• Rhetorical Theory and Critcism

    240G-002 | CCN: 34253

    Biopolitics Reconsidered: The Politics and Rights of Life

    Instructor: Pheng Cheah

    Location: Remote-Synchronous

    Date / Time: Thursday 10am-1pm

    4 Units

    In the Origins of Totalitarianism, Hannah Arendt provocatively criticized natural law accounts of human rights for reducing humanity to an animal biological species. Because modern human rights discourse derives universal rights from the natural fact of being human, it determines humanity as “the abstract nakedness of being human and nothing but human”. Ironically, the gesture that endows us with naturally given, inalienable human rights simultaneously violates us by depriving us of our humanity. Arendt’s subsequent distinction between the bios of human existence, life in its non-biological and political sense, and the “mere zōē” or natural biological life suggests that the latter cannot be the site of politics and the source of rights. In contrast, Foucault’s concept of biopower is part of a radical questioning of human life as a privileged ground of freedom. Forces of resistance since the nineteenth century, he noted, have “relied for support…on life and man as a living being” when such life is precisely the product of biopolitical technologies. This course explores how the radical questioning of anthropocentric conceptions of political life can lead to an alternative politics of life and a new conception of the rights of life as distinguished from the traditional right to life.

    The first part of the course will focus on Arendt and Marx as representative theorists of anthropocentric conceptions of political and economic life and their respective accounts of human rights. The second part of the course examines the alternative philosophical understanding of life offered by Michel Foucault’s account of bio-power and its radical critique of anthropologism. Before turning to Foucault, we will examine some intellectual sources of Foucault’s new vitalism, especially the writings of Spinoza and Georges Canguilhem so that we can assess the socio-political aims and implications of some of Foucault’s vitalistic concepts and analytical categories. Foucault explicitly addressed, although to different degrees, issues of racial oppression and sexual oppression. The final part of the course will examine the implications of his alternative philosophy of life and the living for understanding different regimes of human rights in contemporary globalization. We will focus on “second and third generation” human rights (economic, social and cultural rights and the right to development), which are associated with socialist countries and countries of the postcolonial South, the human rights dimension of women’s rights, LGBTQ rights and the Black Lives Matter movement. Time permitting, we will also consider environmental rights as an extension of human rights. Readings will include the theory of human capital by the Chicago School economists, Amartya Sen’s capabilities approach, critical analyses of Black Lives Matter and LGBTQ rights, and theories of ecological damage such as recent critiques of the anthropocene. Issues to be explored in the course include: the limits of understanding life in terms of the form of the subject; the relation between the human and the non-human, the critique of juridical rights and the philosophy of recognition; the connection between human capital and human rights; and the implications of a biopolitical analysis for movements for women’s rights, racial justice, sexual diversity rights and environmental issues.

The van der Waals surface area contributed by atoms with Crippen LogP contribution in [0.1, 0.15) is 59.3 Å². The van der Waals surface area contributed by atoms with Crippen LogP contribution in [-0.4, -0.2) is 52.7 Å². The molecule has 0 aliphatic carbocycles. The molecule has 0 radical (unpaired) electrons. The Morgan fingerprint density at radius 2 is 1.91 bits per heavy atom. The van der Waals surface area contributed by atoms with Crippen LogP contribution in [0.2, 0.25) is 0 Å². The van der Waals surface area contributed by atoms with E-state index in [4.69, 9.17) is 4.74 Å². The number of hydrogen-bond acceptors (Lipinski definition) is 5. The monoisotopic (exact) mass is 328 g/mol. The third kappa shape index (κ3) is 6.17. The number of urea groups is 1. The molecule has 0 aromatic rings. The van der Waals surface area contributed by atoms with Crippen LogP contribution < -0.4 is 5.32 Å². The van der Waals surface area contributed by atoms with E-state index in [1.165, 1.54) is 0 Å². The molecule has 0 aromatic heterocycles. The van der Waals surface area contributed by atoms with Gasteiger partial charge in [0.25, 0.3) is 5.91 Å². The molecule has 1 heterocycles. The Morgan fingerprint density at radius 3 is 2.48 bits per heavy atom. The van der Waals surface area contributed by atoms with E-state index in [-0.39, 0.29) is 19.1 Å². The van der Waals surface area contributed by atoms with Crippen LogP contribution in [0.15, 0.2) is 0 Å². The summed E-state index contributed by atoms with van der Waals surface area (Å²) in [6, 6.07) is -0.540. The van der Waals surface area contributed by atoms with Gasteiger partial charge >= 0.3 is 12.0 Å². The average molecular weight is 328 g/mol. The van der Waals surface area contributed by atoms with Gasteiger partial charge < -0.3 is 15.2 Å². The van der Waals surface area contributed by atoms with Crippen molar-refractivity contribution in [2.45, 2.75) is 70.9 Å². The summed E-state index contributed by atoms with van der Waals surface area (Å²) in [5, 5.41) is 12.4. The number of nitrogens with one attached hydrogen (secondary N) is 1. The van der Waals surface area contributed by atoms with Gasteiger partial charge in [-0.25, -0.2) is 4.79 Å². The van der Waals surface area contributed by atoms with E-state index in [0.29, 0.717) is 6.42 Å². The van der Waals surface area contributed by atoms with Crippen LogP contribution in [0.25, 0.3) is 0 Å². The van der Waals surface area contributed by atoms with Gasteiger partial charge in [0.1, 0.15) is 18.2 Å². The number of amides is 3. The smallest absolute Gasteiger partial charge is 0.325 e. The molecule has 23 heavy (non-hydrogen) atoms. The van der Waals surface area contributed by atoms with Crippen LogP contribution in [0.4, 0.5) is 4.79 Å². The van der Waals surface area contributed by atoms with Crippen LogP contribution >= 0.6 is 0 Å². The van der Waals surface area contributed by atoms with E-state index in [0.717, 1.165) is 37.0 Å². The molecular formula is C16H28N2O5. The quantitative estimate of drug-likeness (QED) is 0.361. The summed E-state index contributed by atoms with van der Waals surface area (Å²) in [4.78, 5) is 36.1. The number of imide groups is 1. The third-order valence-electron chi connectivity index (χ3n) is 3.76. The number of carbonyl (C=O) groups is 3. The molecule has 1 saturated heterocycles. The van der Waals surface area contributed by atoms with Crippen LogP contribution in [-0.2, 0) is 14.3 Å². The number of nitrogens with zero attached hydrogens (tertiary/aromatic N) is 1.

Required Texts:

    Karl Marx, Early Writings, trans. Rodney Livingstone and Gregor Benton (Harmondsworth: Penguin, 1992)

    Hannah Arendt, The Human Condition (Chicago: University of Chicago Press, 1993)

    Benedictus de Spinoza, Political Treatise, trans. Samuel Shirley (Hackett, 2005)

    Georges Canguilhem, The Normal and the Pathological (New York: Zone, 1991)

    Michel Foucault, The History of Sexuality: An Introduction, trans. Robert Hurley (New York: Vintage, 1990)

    – Society Must Be Defended: Lectures at the College de France 1975-1976 (New York: Picador, 2003)

    – Security, Territory, Population: Lectures at the College de France 1977-1978 (New York: Picador, 2007)

    – The Birth of Biopolitics: Lectures at the College de France 1978-1979 (New York: Palgrave Macmillan, 2008)

    *A xerox of other readings by will be made available via bcourses. These are indicated by [x] in the syllabus.